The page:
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I have a script that needs to run as root. It also has a configuration file which is read using source:

source conf.sh

I would like to check that normal user can't edit conf.sh and therefore get root access.

I can check who's the file owner and what permissions group and others have:

if [[ "$(stat -c "%a" conf.sh | egrep ".2.|.3.|.6.|.7.|..2|..3|..6|..7")" != "" ]] || [[ "$(stat -c "%u" conf.sh)" != "0" ]]; then
    #don't execute the file"

Am I missing anything here? Are there any best practices?

share|improve this question
You also need to check all the path components for write access only to root. – Stéphane Chazelas Apr 23 '14 at 13:43
@StephaneChazelas That's no enough. This approach is fundamentally flawed. There's a non-negligible chance that someone could find another file on the system that belongs to root (like anything in /usr/bin or /usr/sbin) and causes all kinds of havoc when invoked in the wrong context. – Gilles Apr 23 '14 at 21:31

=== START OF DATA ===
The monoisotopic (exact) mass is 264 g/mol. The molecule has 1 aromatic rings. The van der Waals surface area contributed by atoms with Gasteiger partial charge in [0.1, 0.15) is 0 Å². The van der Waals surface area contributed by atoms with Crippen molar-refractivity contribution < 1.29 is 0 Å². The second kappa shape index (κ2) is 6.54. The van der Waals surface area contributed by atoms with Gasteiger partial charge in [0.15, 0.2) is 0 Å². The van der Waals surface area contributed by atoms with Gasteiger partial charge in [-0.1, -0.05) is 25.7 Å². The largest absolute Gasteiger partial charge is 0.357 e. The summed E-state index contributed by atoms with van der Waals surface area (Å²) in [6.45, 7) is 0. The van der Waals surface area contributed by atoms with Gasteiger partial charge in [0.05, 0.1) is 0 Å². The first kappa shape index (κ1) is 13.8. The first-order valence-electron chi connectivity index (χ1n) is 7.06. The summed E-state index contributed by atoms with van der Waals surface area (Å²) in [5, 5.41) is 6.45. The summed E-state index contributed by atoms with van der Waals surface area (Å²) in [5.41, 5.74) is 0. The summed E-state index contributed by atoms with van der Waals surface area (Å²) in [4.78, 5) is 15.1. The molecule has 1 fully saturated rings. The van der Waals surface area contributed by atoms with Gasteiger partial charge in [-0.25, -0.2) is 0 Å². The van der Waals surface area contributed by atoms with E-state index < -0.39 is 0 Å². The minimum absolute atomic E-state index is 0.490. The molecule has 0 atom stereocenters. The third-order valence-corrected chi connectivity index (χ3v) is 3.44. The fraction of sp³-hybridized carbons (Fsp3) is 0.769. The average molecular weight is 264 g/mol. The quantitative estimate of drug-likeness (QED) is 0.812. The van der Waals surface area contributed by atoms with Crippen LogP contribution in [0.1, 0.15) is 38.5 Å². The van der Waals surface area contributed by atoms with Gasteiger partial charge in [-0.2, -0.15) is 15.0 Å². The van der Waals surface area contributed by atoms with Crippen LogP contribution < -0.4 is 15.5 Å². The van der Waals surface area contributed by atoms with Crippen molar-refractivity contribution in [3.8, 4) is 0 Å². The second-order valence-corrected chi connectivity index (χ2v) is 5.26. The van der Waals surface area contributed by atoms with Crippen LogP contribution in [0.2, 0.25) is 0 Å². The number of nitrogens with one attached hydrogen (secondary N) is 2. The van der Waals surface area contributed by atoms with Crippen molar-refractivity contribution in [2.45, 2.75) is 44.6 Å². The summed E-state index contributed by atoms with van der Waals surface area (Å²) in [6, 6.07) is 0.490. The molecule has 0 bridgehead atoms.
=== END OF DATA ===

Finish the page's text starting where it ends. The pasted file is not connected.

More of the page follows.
up vote 2 down vote accepted

I'd do it with arithmetic evaluation:

if [[ $(stat -c '%u' conf.sh) -ne 0 -o \
      $(( $(stat -c '%a' conf.sh) & 0044)) -ne 0 ]]; then
    # file's owner is not root or file is writable by group or world
share|improve this answer
There's also filesystem ACLs to consider. – Patrick Apr 24 '14 at 1:41

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